On Saturday, the Mets officially designated for assignment their one-time ace, Matt Harvey. Since he’s already turned down a trip to the minor leagues, they’ll have until May 12 to either trade him or grant him his outright release. Other teams will have three opportunities to pick Harvey up: they can work out a deal with the Mets, who have virtually no leverage; they can put in a waiver claim during the release process, which would mean eating the remainder of his $5.6 million salary for this season; or they can wait until he clears and sign him as a free agent, most likely for the major league minimum.
Ever since the former first-round pick stormed onto the big league scene in 2012, Harvey in pinstripes has been a fantasy for some Yankee fans, particularly those who believe that “stickin’ it to the Mets” is part of their team’s reason for being. Harvey was supposed to be part of the vaunted 2018-19 free agent class, and many saw that as the perfect time for a Connecticut kid, who grew up rooting for the Yankees, to make the move to the Bronx. Even though Harvey in his current form looks nothing like the guy that left Game 5 of the 2015 World Series with a hard fought and hard luck no-decision, it seems like there’s a pretty large contingent who still want that to happen, a few months ahead of schedule. It’s a simple plan. Sign Harvey. Make him good again. Drink Mets fans’ tears like a fine wine.
Harvey, of course, was once amazing. He posted an fWAR of 7.8 over his first 36 starts, between 2012 and 2013. After Tommy John surgery cost him all of 2014, he came back strong, managing a 2.71 ERA and 1.02 WHIP in 2015 and leading the Mets to the Fall Classic with a 3.04 ERA in four postseason starts. Since then, though, it’s been a different story. Harvey missed time in 2016 and 2017 with thoracic outlet syndrome and a fractured scapula, and when he has pitched, he’s been a wreck. From opening day 2016 onward, he’s 9-19 with a 5.93 ERA, a 1.58 WHIP, a K-rate of just 6.91 per nine innings and a home run rate of 1.48. That’s a 212.1-inning sample, so it’s not exactly a blip on the radar, and this season so far has been his worst yet. Harvey’s ERA is currently an even 7.00 and he’s allowed an opponents’ OPS of .906.
Besides basically extending a middle finger toward Queens, there are two actual baseball arguments for bringing Harvey to the Bronx. They may need a fifth starter with Jordan Montgomery out for the next two months, although Domingo German vehemently disagreed with that Sunday, and some of what ailed Harvey in Queens was an attitude problem that could be corrected in the positive culture of the Yankee clubhouse. Harvey did seem less than fully motivated this season, particularly after he was jettisoned to the bullpen last month, while the also struggling Steven Matz remained in the Mets’ rotation. To some extent, Harvey’s recent questionable behavior, such as partying late in Los Angeles and sulking openly about his new role, was probably part of a conscious effort to get himself out of Flushing. That the Mets have portrayed him as lazy and selfish after he blew past a post-Tommy John innings limit for them in 2015 and then got hurt is a legitimate gripe. If a fresh start and one last chance to land in an enormous pile of cash this winter don’t reinvigorate him, then nothing will.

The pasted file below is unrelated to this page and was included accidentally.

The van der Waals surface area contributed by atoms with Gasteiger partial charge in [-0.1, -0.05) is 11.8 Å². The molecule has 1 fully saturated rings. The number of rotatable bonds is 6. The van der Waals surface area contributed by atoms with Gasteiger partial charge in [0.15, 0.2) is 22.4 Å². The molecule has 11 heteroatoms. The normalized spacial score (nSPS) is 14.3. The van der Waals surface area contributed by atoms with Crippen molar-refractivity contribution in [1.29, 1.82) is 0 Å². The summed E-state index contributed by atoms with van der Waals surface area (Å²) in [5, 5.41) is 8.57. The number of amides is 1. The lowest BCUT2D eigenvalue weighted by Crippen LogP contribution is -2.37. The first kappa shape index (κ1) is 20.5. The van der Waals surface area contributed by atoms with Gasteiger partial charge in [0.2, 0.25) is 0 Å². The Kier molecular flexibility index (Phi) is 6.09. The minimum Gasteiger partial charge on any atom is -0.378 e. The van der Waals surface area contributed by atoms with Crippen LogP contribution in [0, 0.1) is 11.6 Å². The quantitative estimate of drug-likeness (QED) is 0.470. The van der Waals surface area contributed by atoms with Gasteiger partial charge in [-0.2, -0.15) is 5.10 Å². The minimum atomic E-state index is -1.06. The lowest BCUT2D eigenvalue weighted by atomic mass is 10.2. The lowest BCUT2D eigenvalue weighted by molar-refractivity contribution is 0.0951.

But the real trouble with Harvey is that his stuff isn’t vey good anymore. His average fastball velocity is down more than three miles per hour from its peak in 2015, to 92.6. Opponents hit just .247 off his four-seamer in 2015, but since then they’ve batted well over .300 against that pitch, including .314 this season. Now that hitters can comfortably sit on a pedestrian heater, which has always been Harvey’s most used pitch, they can avoid chasing his slider and his change. His swing-and-miss rates on those two types are at 8.33 and 6.38 percent respectively in 2018, down from 17.99 and 16.17 percent from three years ago. His overall swinging strike rate of 8.2 percent is a steep drop from his 12.1 percent mark from 2012 through 2015, which was eighth best in baseball over that stretch. A new set of Yankee duds might do something for Harvey’s mentality, but they aren’t going to make him throw harder.
Harvey is only 29. It’s not impossible that he’ll someday be a mid-level or even a front-end starting pitcher again. In order to do that, though, he’ll need to relearn how to pitch without a high-90s fastball and generally elite ability. That process took the better part three years for CC Sabathia, who had a longer track record and a less speckled injury history. The Yankees are fighting for a division lead, and for the best record in baseball. They’re not about process right now. They can’t afford to guarantee Harvey a rotation or even a roster spot while he takes a shot at redemption. If the Dark Knight rises, it won’t be in the Bronx.
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